Max here in beautiful Durango, Colo., just catching up on news from home. I swore this was going to be a few real days off. But then I read that the NLR Chamber of Commerce was recommending that the city take out a mortgage to cushion the coming electric rate shock. Mayor Pat Hays seems somewhat reluctant, with good reason.
Do you put YOUR electric bill on a credit card? Do you finance an electric bill for 30 years? Wait, don't tell me you wish you could. I know, many of you think check cashers provide a useful, fair service, too.
But if you DID finance your light bill for 30 years, have you given any thought to the accumulated carrying charges? UAMS is a helpful illustration for revolving credit, thanks to the recent legislative session, when it said it would much prefer bonds to pay for a $35 million cancer center expansion. This decision, rather than paying cash from the surplus, will cost taxpayers more than triple that $35 million if the bonds run to term. It's a bond underwriter/lawyer payday, but not exactly careful stewardship.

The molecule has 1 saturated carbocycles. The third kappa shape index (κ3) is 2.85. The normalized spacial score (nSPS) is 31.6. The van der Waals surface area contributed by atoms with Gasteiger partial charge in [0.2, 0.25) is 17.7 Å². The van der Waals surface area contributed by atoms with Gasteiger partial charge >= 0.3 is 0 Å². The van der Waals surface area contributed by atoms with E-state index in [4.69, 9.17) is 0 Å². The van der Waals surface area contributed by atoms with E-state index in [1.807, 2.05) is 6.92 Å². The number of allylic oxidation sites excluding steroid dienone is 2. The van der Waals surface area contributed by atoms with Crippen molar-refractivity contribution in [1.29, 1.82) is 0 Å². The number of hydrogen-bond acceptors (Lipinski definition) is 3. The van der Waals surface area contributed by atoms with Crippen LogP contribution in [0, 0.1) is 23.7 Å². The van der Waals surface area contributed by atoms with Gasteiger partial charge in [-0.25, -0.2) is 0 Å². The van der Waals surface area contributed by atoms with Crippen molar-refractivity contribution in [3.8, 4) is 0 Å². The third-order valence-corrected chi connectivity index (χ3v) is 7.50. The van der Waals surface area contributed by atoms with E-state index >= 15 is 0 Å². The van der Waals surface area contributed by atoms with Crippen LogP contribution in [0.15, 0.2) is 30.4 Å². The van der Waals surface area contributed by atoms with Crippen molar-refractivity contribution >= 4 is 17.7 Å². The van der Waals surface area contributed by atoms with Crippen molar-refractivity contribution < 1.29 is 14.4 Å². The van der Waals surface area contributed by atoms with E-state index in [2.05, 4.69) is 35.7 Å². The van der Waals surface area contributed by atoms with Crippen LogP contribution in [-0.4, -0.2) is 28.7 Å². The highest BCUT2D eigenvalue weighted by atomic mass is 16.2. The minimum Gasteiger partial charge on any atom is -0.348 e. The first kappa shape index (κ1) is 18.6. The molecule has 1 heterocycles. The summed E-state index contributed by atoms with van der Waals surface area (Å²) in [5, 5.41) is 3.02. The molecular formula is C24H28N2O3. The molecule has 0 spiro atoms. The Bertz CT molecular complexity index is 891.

Same thing on the northside. NLR is looking at $79 $41 million wholesale rate increases each of the next three years. Nearly $250 $125 million all told. Finance that for 30 years and you're halfway a quarter of the way to a billion before you pay it back. When the news article says Electric Department "revenues" will pay for the borrowing, make no mistake. That means customers. Here's hoping the mayor stays cool on this one. And that the city's share of a new power plant really proves to be the panacea that's hoped. Otherwise, there's no way around paying the piper, a combination of higher rates and reduced city services most likely. That new Wal-Mart SuperCenter that's coming out Maumelle way will eventually ease some of the pain with a mighty flow of sales tax dollars (unsubsidized by school taxes, it's worth noting).
Back to nature.